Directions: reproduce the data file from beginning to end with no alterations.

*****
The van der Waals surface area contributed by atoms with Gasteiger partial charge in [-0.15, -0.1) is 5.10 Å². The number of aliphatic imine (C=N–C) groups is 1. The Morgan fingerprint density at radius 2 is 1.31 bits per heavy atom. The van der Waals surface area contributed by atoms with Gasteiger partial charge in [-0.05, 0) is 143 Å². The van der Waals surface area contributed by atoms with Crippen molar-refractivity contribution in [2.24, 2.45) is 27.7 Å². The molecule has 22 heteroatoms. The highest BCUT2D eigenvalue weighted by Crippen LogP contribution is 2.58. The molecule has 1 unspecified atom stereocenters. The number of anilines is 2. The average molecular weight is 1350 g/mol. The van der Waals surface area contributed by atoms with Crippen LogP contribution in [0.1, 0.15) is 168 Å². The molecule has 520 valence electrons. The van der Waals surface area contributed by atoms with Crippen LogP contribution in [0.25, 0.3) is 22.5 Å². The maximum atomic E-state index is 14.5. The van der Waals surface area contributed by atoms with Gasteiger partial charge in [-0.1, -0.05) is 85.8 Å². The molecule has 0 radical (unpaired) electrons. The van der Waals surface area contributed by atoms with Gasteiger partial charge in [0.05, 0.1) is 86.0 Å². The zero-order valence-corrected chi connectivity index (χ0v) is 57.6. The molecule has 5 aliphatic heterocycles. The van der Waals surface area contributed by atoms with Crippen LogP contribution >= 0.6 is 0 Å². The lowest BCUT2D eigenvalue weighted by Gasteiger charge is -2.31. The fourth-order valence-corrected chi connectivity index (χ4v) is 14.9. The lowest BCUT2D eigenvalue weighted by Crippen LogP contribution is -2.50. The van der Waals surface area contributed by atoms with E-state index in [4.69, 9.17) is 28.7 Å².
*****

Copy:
The van der Waals surface area contributed by atoms with Gasteiger partial charge in [-0.15, -0.1) is 5.10 Å². The number of aliphatic imine (C=N–C) groups is 1. The Morgan fingerprint density at radius 2 is 1.31 bits per heavy atom. The van der Waals surface area contributed by atoms with Gasteiger partial charge in [-0.05, 0) is 143 Å². The van der Waals surface area contributed by atoms with Crippen molar-refractivity contribution in [2.24, 2.45) is 27.7 Å². The molecule has 22 heteroatoms. The highest BCUT2D eigenvalue weighted by Crippen LogP contribution is 2.58. The molecule has 1 unspecified atom stereocenters. The number of anilines is 2. The average molecular weight is 1350 g/mol. The van der Waals surface area contributed by atoms with Crippen LogP contribution in [0.1, 0.15) is 168 Å². The molecule has 520 valence electrons. The van der Waals surface area contributed by atoms with Crippen LogP contribution in [0.25, 0.3) is 22.5 Å². The maximum atomic E-state index is 14.5. The van der Waals surface area contributed by atoms with Gasteiger partial charge in [-0.1, -0.05) is 85.8 Å². The molecule has 0 radical (unpaired) electrons. The van der Waals surface area contributed by atoms with Gasteiger partial charge in [0.05, 0.1) is 86.0 Å². The zero-order valence-corrected chi connectivity index (χ0v) is 57.6. The molecule has 5 aliphatic heterocycles. The van der Waals surface area contributed by atoms with Crippen LogP contribution >= 0.6 is 0 Å². The lowest BCUT2D eigenvalue weighted by Gasteiger charge is -2.31. The fourth-order valence-corrected chi connectivity index (χ4v) is 14.9. The lowest BCUT2D eigenvalue weighted by Crippen LogP contribution is -2.50. The van der Waals surface area contributed by atoms with E-state index in [4.69, 9.17) is 28.7 Å².